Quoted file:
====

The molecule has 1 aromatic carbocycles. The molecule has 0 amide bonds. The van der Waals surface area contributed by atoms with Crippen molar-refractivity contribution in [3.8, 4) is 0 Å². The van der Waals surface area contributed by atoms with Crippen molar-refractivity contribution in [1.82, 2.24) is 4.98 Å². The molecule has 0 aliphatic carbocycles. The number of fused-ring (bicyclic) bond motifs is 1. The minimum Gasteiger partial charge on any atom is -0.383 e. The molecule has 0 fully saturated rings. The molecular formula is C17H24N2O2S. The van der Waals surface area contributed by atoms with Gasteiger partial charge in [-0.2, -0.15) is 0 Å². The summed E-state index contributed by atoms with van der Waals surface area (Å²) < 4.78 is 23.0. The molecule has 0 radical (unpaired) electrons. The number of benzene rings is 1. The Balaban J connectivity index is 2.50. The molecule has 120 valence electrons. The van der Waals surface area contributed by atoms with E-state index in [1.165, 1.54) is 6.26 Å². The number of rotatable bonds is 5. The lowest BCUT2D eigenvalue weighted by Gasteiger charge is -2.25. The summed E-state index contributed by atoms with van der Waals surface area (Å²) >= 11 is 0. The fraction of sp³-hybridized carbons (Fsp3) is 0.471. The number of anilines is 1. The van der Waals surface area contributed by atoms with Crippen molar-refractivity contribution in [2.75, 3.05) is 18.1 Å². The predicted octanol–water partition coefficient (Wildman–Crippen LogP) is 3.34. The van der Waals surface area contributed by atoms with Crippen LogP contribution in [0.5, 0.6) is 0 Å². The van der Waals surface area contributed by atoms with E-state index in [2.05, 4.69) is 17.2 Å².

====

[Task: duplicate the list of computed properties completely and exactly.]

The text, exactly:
The molecule has 1 aromatic carbocycles. The molecule has 0 amide bonds. The van der Waals surface area contributed by atoms with Crippen molar-refractivity contribution in [3.8, 4) is 0 Å². The van der Waals surface area contributed by atoms with Crippen molar-refractivity contribution in [1.82, 2.24) is 4.98 Å². The molecule has 0 aliphatic carbocycles. The number of fused-ring (bicyclic) bond motifs is 1. The minimum Gasteiger partial charge on any atom is -0.383 e. The molecule has 0 fully saturated rings. The molecular formula is C17H24N2O2S. The van der Waals surface area contributed by atoms with Gasteiger partial charge in [-0.2, -0.15) is 0 Å². The summed E-state index contributed by atoms with van der Waals surface area (Å²) < 4.78 is 23.0. The molecule has 0 radical (unpaired) electrons. The number of benzene rings is 1. The Balaban J connectivity index is 2.50. The molecule has 120 valence electrons. The van der Waals surface area contributed by atoms with E-state index in [1.165, 1.54) is 6.26 Å². The number of rotatable bonds is 5. The lowest BCUT2D eigenvalue weighted by Gasteiger charge is -2.25. The summed E-state index contributed by atoms with van der Waals surface area (Å²) >= 11 is 0. The fraction of sp³-hybridized carbons (Fsp3) is 0.471. The number of anilines is 1. The van der Waals surface area contributed by atoms with Crippen molar-refractivity contribution in [2.75, 3.05) is 18.1 Å². The predicted octanol–water partition coefficient (Wildman–Crippen LogP) is 3.34. The van der Waals surface area contributed by atoms with Crippen LogP contribution in [0.5, 0.6) is 0 Å². The van der Waals surface area contributed by atoms with E-state index in [2.05, 4.69) is 17.2 Å².